Choose a Job You Love...
Our guest contributor this week is Elisa Jakymin, Research Project Coordinator in the Marketing team at Tourism Australia's head office in Sydney, Australia.
Most people are familiar with the famous quote by Confucius:
“Choose a job you love, and you will never have to work a day in your life.”
What society is less upfront about is just how challenging this can actually be in application.
These days, seemingly everyone has a university degree. It’s no longer a point of difference so it’s important to differentiate yourself in other ways. Gone are the days where a Master’s degree guarantees a smooth transition into the workforce. Today, recruitment processes for internships and graduate programs can involve several rounds of interviews, online psychometric testing and group assessment days.
What’s more, success at university does not necessarily equate to success in the workplace. Some fields are more competitive than others, with demand seeming to far outweigh supply. I have several friends who, despite excelling at high school and in university, took up to twelve months to secure a job in journalism. They typically had to accept placements in regional areas in order to eventually ensure a position in a more accessible, metropolitan destination.
What’s your point of difference?
The single most important piece of advice that I would offer to myself as a former student as well as to any future graduates is to apply for any kind of work experience or internship that you can in order to start building up networks and connections in your chosen field of work. My first two employment opportunities following graduation from university were off the back of unpaid internships.
My first internship was at Australia’s National Marketing Organisation – my current workplace, Tourism Australia. This was via an established internship program, through which I was able to obtain credit towards my university degree. To this day, applying for this internship was one of the best decisions I ever made. This program contributed some of the most amazing highlights to my life to date, such as participating in the finals week of ‘The Best Jobs in the World.’ This included climbing the Harbour Bridge alongside the finalists and being granted exclusive access to Taronga Zoo before the park was opened to the public. Of course, it also involved dedicating two days of my week to unpaid work, alongside juggling paid work and university commitments. No pain, no gain!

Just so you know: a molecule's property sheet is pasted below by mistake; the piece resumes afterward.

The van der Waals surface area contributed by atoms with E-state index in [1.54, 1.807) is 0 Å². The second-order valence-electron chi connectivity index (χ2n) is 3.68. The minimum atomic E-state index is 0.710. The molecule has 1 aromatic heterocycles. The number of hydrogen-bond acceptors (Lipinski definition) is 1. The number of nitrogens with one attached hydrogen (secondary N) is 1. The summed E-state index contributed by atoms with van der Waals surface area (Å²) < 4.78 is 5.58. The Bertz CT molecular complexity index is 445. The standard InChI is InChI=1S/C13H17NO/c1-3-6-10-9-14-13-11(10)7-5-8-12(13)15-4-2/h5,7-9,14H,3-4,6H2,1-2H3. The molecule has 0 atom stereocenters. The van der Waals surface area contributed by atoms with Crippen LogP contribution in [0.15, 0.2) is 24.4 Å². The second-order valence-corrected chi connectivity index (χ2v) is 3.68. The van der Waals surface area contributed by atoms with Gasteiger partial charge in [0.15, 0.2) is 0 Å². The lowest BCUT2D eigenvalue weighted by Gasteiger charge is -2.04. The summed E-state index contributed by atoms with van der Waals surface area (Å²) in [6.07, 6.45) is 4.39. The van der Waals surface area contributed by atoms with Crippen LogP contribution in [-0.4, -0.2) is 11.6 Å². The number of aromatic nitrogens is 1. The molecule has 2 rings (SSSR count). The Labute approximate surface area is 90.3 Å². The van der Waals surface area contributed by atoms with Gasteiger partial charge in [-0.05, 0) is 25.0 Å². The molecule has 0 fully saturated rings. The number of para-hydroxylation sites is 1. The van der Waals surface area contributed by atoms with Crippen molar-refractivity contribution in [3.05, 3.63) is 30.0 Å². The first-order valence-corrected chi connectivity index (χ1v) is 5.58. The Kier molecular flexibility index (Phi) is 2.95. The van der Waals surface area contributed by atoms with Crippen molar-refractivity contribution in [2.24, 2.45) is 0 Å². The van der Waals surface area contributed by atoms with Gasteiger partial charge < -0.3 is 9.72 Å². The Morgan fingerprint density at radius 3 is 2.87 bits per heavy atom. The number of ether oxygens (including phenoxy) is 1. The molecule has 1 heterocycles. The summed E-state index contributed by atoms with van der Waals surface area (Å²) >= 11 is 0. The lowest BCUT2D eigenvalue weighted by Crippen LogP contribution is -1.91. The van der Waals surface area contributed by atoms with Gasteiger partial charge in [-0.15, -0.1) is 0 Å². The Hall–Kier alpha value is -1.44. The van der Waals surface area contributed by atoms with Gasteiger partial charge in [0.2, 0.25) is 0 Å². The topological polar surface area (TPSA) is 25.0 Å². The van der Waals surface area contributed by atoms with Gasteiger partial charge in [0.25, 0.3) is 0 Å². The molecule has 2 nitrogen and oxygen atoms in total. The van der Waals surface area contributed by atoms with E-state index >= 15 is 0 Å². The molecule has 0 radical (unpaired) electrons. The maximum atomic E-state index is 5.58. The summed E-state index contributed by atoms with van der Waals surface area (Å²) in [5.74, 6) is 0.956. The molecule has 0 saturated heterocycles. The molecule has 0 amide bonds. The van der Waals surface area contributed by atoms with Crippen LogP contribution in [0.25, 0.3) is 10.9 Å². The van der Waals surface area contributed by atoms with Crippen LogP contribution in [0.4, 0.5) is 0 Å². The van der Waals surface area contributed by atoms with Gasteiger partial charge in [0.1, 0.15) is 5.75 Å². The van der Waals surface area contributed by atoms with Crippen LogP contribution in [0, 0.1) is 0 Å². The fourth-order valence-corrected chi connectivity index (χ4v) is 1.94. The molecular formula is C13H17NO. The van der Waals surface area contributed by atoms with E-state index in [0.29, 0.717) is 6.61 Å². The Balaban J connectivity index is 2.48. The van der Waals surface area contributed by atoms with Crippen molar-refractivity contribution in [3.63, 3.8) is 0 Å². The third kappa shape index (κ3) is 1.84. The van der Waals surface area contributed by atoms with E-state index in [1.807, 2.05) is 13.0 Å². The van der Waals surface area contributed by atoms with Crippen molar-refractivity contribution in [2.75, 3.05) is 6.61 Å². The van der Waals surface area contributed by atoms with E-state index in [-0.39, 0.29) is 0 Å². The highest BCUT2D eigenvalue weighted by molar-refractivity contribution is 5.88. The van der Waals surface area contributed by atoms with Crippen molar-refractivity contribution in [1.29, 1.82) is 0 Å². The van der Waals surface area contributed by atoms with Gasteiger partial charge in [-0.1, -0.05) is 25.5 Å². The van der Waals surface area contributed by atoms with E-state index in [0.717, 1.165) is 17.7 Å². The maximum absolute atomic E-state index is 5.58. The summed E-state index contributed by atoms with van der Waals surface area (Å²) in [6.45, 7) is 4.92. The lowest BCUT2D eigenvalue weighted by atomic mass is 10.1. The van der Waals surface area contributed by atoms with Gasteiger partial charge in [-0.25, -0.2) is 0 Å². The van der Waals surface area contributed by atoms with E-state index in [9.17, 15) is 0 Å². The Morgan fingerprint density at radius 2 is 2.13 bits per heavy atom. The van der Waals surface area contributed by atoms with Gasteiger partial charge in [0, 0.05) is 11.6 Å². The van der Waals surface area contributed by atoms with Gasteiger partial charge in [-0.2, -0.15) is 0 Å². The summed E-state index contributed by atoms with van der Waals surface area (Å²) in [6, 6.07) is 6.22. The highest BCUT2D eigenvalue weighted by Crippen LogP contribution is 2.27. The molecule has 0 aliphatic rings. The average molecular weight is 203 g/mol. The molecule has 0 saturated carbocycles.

"As difficult as this period was at the time, the learnings from it far surpassed any learnings picked up in my working life to date. I learned the value of enjoying work, knowing your limits and making the most of each and every day."
My second internship and subsequent full-time position, in marketing at a global tour operator company, wasn’t quite as glamorous. It came off the back of getting directly in touch with the Head of Marketing there, which was an incredible opportunity – you never know the possibilities unless you ask the question! The position involved working to really tight deadlines and feeling run off my feet the majority of the time, eventually triggering pre-existing chronic health conditions which led to a six-month sabbatical off work.
As difficult as this period was at the time, the learnings from it far surpassed any learnings picked up in my working life to date. I learned the value of enjoying work, knowing your limits and making the most of each and every day. I shifted my career goals from a tactical marketing role to more of a strategic one, which led me down the path of research. You might not love every job you have, but importantly, in every job is a valuable lesson and acquirable skills. Each position held also facilitates securing your next position.